As the festive season arrives, most Brits all over the country prepare to open their homes to friends or family but as a nation, we haven’t always encouraged their company all year round, or used Christmas time to help them make sensible plans for their future.
It’s assumed this is because most aren’t particularly fond of the thought of having to spend more time with family, but new research commissioned by iHus, the UK’s leading specialist in the design and build of stylish bespoke Granny Annexes, reveals a major shift in UK attitudes towards multigenerational living.
The report reveals a significant change in perception, over half (56%) of Brits would be happy* to have their parents or in-laws live close to them and almost a quarter (23%) agreeing they have considered cohabiting with their parents to share living expenses and provide mutual support as they age.
This shift in sentiment signifies a departure from traditional beliefs about family structure, suggesting a growing inclination towards embracing multigenerational living arrangements. Some of the top motivators and benefits behind moving in together as been, health concerns for parents (30%), to make the most of the time they have with them (26%), a widowed parent (15%), support with childcare (13%) or household chores (12%).
The new report suggests people are looking for a way to keep their loved ones close by, even if living under the same roof feels like too much pressure, something only a quarter of the population said they’d considered. What’s more, almost a third of Brits said their attitudes to spending quality time with their parents and/or in-laws changed as a result of the pandemic, with over half of that figure saying it’s more of a priority now than ever before and hasn’t waned despite the world being back to normal.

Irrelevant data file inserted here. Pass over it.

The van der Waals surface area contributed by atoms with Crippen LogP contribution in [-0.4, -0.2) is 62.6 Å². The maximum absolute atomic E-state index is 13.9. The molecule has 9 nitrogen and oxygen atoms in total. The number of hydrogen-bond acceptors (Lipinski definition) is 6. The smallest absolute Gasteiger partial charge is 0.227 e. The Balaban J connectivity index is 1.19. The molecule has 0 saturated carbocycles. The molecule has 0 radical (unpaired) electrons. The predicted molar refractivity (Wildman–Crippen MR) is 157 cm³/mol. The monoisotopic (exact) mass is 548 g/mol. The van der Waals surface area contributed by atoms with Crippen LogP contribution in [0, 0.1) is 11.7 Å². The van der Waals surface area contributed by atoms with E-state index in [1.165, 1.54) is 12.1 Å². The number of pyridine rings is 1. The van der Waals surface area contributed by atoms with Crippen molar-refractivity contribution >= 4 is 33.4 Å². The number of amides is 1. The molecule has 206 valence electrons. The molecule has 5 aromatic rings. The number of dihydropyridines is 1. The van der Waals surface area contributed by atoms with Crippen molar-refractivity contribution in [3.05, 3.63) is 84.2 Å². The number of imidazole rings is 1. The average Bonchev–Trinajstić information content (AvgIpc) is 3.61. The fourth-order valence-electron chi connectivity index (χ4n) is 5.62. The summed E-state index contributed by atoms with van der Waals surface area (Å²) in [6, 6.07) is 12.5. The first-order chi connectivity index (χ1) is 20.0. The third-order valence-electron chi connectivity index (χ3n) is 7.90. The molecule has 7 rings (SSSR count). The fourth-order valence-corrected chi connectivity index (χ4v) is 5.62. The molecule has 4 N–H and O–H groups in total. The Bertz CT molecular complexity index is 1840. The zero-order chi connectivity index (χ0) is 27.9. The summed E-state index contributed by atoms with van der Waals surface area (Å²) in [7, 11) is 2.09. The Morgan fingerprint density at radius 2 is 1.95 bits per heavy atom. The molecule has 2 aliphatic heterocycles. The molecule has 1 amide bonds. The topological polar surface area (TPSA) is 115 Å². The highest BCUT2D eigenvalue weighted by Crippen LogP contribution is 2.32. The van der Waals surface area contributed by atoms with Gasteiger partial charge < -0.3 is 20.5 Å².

But as house prices continue to soar and the cost-of-living crunches, moving back in with your parents might solve more than just your family dilemmas.
In fact, it could be one of the smartest financial decisions Brits make in the next few years, for themselves and their parents. With property prices rising by an average of £10k this year and care home prices having risen by 57%* in the last 5 years, living together could help families save thousands annually; all while restoring those reminiscent family values.
“Understandably, a lot of UK adults aren’t keen on moving back in with their parents, or vice versa. But our latest research shows a real yearning for Brits to live closer to their families – over 50% of us in fact! However, a much slimmer percentage of people have ever considered building an annexe as a solution to this problem, even though it can offer families a way of living closer together but still apart” iHus CEO and founder Trevor Smeaton commented.
By cutting out care costs for parents, and potentially cutting care costs for your own children with family being so close by, multigenerational living could help Britons save significantly more. And, as our research showed, almost 40% felt living close to family would improve their mental health and level of emotional support and companionship.
While care homes are the right option for many, it’s not right for everyone, and multigenerational living is often a forgotten solution to an age-old problem. Considering moving closer to your loved ones, you could help your family live happier, healthier, and wealthier.